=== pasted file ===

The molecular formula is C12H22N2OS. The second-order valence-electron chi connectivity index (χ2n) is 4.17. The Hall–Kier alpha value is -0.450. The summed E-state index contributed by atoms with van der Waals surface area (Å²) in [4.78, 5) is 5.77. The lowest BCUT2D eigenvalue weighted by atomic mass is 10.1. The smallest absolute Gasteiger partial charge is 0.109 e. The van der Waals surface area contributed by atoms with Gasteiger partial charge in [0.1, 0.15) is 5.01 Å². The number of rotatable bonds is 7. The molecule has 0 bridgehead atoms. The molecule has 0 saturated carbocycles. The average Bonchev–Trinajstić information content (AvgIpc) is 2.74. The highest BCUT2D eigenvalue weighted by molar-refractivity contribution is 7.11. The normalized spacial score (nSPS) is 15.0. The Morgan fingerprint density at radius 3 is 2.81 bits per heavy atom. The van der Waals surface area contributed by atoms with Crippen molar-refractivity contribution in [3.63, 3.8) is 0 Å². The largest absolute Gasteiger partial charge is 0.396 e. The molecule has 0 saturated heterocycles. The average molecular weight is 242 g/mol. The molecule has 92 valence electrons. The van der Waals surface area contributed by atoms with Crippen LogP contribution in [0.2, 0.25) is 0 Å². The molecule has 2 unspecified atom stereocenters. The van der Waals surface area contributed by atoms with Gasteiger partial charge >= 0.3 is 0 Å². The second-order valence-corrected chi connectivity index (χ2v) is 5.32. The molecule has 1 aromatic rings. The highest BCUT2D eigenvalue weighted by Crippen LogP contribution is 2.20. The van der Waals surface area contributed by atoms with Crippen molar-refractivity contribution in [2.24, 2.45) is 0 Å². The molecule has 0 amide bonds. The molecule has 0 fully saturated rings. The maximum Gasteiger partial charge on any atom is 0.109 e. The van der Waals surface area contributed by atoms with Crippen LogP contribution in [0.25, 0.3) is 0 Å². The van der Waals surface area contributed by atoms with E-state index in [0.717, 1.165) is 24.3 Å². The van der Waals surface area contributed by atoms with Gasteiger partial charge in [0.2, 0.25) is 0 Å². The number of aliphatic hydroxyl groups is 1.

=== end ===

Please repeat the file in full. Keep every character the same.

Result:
The molecular formula is C12H22N2OS. The second-order valence-electron chi connectivity index (χ2n) is 4.17. The Hall–Kier alpha value is -0.450. The summed E-state index contributed by atoms with van der Waals surface area (Å²) in [4.78, 5) is 5.77. The lowest BCUT2D eigenvalue weighted by atomic mass is 10.1. The smallest absolute Gasteiger partial charge is 0.109 e. The van der Waals surface area contributed by atoms with Gasteiger partial charge in [0.1, 0.15) is 5.01 Å². The number of rotatable bonds is 7. The molecule has 0 bridgehead atoms. The molecule has 0 saturated carbocycles. The average Bonchev–Trinajstić information content (AvgIpc) is 2.74. The highest BCUT2D eigenvalue weighted by molar-refractivity contribution is 7.11. The normalized spacial score (nSPS) is 15.0. The Morgan fingerprint density at radius 3 is 2.81 bits per heavy atom. The van der Waals surface area contributed by atoms with Crippen molar-refractivity contribution in [3.63, 3.8) is 0 Å². The largest absolute Gasteiger partial charge is 0.396 e. The molecule has 0 saturated heterocycles. The average molecular weight is 242 g/mol. The molecule has 92 valence electrons. The van der Waals surface area contributed by atoms with Crippen LogP contribution in [0.2, 0.25) is 0 Å². The molecule has 2 unspecified atom stereocenters. The van der Waals surface area contributed by atoms with Gasteiger partial charge >= 0.3 is 0 Å². The second-order valence-corrected chi connectivity index (χ2v) is 5.32. The molecule has 1 aromatic rings. The highest BCUT2D eigenvalue weighted by Crippen LogP contribution is 2.20. The van der Waals surface area contributed by atoms with Crippen molar-refractivity contribution in [2.24, 2.45) is 0 Å². The molecule has 0 amide bonds. The molecule has 0 fully saturated rings. The maximum Gasteiger partial charge on any atom is 0.109 e. The van der Waals surface area contributed by atoms with Crippen LogP contribution in [0.25, 0.3) is 0 Å². The van der Waals surface area contributed by atoms with E-state index in [0.717, 1.165) is 24.3 Å². The van der Waals surface area contributed by atoms with Gasteiger partial charge in [0.2, 0.25) is 0 Å². The number of aliphatic hydroxyl groups is 1.